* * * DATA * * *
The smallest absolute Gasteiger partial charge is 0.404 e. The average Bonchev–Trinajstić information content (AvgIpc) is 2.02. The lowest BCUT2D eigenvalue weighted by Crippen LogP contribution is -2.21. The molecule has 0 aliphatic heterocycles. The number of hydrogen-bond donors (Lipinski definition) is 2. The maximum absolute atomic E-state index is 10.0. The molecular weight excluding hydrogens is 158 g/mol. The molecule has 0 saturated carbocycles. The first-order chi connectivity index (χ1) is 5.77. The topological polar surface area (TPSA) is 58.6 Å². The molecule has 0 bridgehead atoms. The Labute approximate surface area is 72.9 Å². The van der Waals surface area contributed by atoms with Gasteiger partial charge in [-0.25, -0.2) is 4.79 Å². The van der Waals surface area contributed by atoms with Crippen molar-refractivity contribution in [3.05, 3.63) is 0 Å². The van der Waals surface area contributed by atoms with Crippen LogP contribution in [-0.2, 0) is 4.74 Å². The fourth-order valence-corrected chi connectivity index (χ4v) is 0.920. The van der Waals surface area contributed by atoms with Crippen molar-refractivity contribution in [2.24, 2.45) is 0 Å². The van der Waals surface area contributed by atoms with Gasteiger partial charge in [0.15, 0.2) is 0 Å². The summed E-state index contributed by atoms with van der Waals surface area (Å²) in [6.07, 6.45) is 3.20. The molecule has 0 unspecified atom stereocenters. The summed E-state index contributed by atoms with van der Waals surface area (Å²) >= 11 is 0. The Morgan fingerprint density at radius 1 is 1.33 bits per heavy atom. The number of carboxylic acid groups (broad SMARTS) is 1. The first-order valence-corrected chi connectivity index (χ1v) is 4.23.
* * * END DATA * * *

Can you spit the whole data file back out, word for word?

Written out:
The smallest absolute Gasteiger partial charge is 0.404 e. The average Bonchev–Trinajstić information content (AvgIpc) is 2.02. The lowest BCUT2D eigenvalue weighted by Crippen LogP contribution is -2.21. The molecule has 0 aliphatic heterocycles. The number of hydrogen-bond donors (Lipinski definition) is 2. The maximum absolute atomic E-state index is 10.0. The molecular weight excluding hydrogens is 158 g/mol. The molecule has 0 saturated carbocycles. The first-order chi connectivity index (χ1) is 5.77. The topological polar surface area (TPSA) is 58.6 Å². The molecule has 0 bridgehead atoms. The Labute approximate surface area is 72.9 Å². The van der Waals surface area contributed by atoms with Gasteiger partial charge in [-0.25, -0.2) is 4.79 Å². The van der Waals surface area contributed by atoms with Crippen molar-refractivity contribution in [3.05, 3.63) is 0 Å². The van der Waals surface area contributed by atoms with Crippen LogP contribution in [-0.2, 0) is 4.74 Å². The fourth-order valence-corrected chi connectivity index (χ4v) is 0.920. The van der Waals surface area contributed by atoms with Crippen molar-refractivity contribution in [2.24, 2.45) is 0 Å². The van der Waals surface area contributed by atoms with Gasteiger partial charge in [0.15, 0.2) is 0 Å². The summed E-state index contributed by atoms with van der Waals surface area (Å²) in [6.07, 6.45) is 3.20. The molecule has 0 unspecified atom stereocenters. The summed E-state index contributed by atoms with van der Waals surface area (Å²) >= 11 is 0. The Morgan fingerprint density at radius 1 is 1.33 bits per heavy atom. The number of carboxylic acid groups (broad SMARTS) is 1. The first-order valence-corrected chi connectivity index (χ1v) is 4.23.